|16||Placing police in schools||Police conduct sessions on gang avoidance, conflict resolution, violence reduction||..done within a broader safer schools program, including extensive dialog with school authorities||There is a danger that police may be looked to as the disciplinarians thus shifting responsibility for the problem away from the school|
|Response With Limited Effectiveness|
|#||Response||How It Works||Works Best If...||Considerations|
|17||Implementing zero-tolerance, mandatory suspension||Student is immediately removed from school||Removing the student does not remove the threat, as threats are commonly called in by students who have a grudge, who may be on suspension or have dropped out|
 School Board News (2001).
 South Carolina Department of Education (2000).
 Kiesewetter (1999).
 McCann (2002).
 McCann (2002).
 Gaughan, Cerio and Myers (2001).
 Meloy and McEllistrem (1998).
 Wilson, Gottfredson and Najaka (2001).
 Cornell and Sheras (1998).
 Schonfeld et al. (1994).
 Olweus (1978); Olweus (1992); Olweus and Limber (1999).
 Petersen, Larson and Skiba (2001).
 Astor (1998).
 School Board News (2001).
 School Board News (2001).
 Higgins (1996).
 Higgins (1996).
 Poland (1994); Mayer and Leone (1999); Petersen and Straub (1992).
 Petersen, Larson and Skiba (2001).
Adelman, H. and L. Taylor (2002). Fostering School, Family, and Community Involvement . Guide 7. Northwest Regional Educational Laboratory.
Astor, R. (1998). School Violence: A Blueprint for Elementary School Interventions. In E. Freeman, C. Franklin, R. Fong, G. Shaffer and E. Timberlake (eds.) Multisystemic Skills and Interventions in School Social Work Practice, pp. 281-295. Washington, D.C.: National Association of Social Workers Press.
Atkinson, A. (2002). Fostering School-Law Enforcement Partnerships. Safe and Secure: Guides to Creating Safer Schools. Guide No.5. Washington, D.C.: Northwest Regional Educational Laboratory, U.S. Department of Education, and U.S. Department of Justice Office of Juvenile Justice and Delinquency Prevention. www.ncjrs.org/pdffiles1/ojjdp/book5.pdf
Bureau of Alcohol, Tobacco, Firearms and Explosives (2003). Bomb Threat Response: An Interactive Planning Tool for Schools. Bureau of Alcohol, Tobacco and Firearms and Explosives, United States Department of the Treasury and the Safe and Drug-Free Schools Program, United States Department of Education. CD-ROM available at: www.threatplan.org.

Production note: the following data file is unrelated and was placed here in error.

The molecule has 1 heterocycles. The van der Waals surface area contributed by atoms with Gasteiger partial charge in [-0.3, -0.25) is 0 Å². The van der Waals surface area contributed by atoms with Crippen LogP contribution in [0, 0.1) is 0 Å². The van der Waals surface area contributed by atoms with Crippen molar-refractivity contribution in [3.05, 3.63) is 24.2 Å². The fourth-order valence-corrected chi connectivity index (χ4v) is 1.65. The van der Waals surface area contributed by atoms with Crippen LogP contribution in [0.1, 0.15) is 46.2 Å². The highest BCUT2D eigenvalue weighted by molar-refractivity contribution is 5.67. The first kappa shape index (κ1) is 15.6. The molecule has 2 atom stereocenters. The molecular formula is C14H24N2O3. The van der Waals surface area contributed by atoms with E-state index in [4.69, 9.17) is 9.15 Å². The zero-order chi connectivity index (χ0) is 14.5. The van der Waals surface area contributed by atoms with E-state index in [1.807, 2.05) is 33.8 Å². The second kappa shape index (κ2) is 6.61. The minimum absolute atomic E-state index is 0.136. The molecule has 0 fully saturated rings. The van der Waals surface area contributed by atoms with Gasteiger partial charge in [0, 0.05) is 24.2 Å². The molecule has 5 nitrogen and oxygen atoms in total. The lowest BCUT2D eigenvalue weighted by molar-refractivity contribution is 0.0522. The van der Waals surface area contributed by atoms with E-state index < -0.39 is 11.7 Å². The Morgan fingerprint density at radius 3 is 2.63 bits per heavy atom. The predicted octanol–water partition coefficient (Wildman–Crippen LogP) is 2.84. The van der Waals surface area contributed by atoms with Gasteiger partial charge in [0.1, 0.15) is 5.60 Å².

Clarke, R.V. (1997). Introduction. In: R.V. Clarke (ed.). Situational Crime Prevention: Successful Case Studies. Albany, New York: Harrow and Heston.
Cornell, D. and P. Sheras (1998). Common Errors in School Crisis Response: Learning From Our Mistakes. Psychology in the Schools, Vol. 35 (3).
Curcio, J. and P. First (1993). Violence in the Schools: How to Proactively Prevent and Defuse It. Newbury Park , California : Sage.
Federal Bureau of Investigation (n.d.). The Bomb Threat Challenge. Washington, D.C.: U.S. Department of Justice.
Fein R. and B. Vossekuil (1998). Protective Intelligence and Threat Assessment Investigations: A Guide for State and Local Law Enforcement Officials. Washington, D.C.: National Institute of Justice Office of Justice Programs.
Gaughan, E., J. Cerio, and R. Myers (2001) Lethal Violence in Schools: A National Study. Alfred University. www.alfred.edu/teenviolence/
Gottfredson, D. (1997) School-based Crime Prevention in L. Sherman, D. Gottfredson, D. MacKenzie, J. Eck, P. Reuter, and S. Bushway (eds.) Preventing Crime: What Works, What Doesnt, Whats Promising. A Report to the United States Congress. Washington, D.C.: National Institute of Justice. [Full text ]
Hartford Loss Control Department (2002). Preparing for and Responding to Bomb Threats and Letter Bombs. Technical Information Paper Series. TIPS S 570.050
Higgins, S. (1996). Bomb and Physical Security Planning. In L. Fennelly, Handbook of Loss Prevention and Crime Prevention, 3 rd ed. Boston: Butterworth-Heinemann.
International Association of Chiefs of Police (1999). Guide for Preventing and Responding to School Violence . International Association of Chiefs of Police. Washington, D.C.: IACP. www.theiacp.org/documents/pdfs/Publications/schoolviolence2.pdf
Kiesewetter, S. (1999). Bomb Threat Might Cost Mason Schools $250,000. Enquirer November 18. www.enquirer.com/editions/1999/11/18/loc_bomb_threat_might.html
Mayer, M. and P. Leone (1999). A Structural Analysis of School Violence and Disruption: Implications for Creating Safer Schools. Education and Treatment of Children, 22:333-356.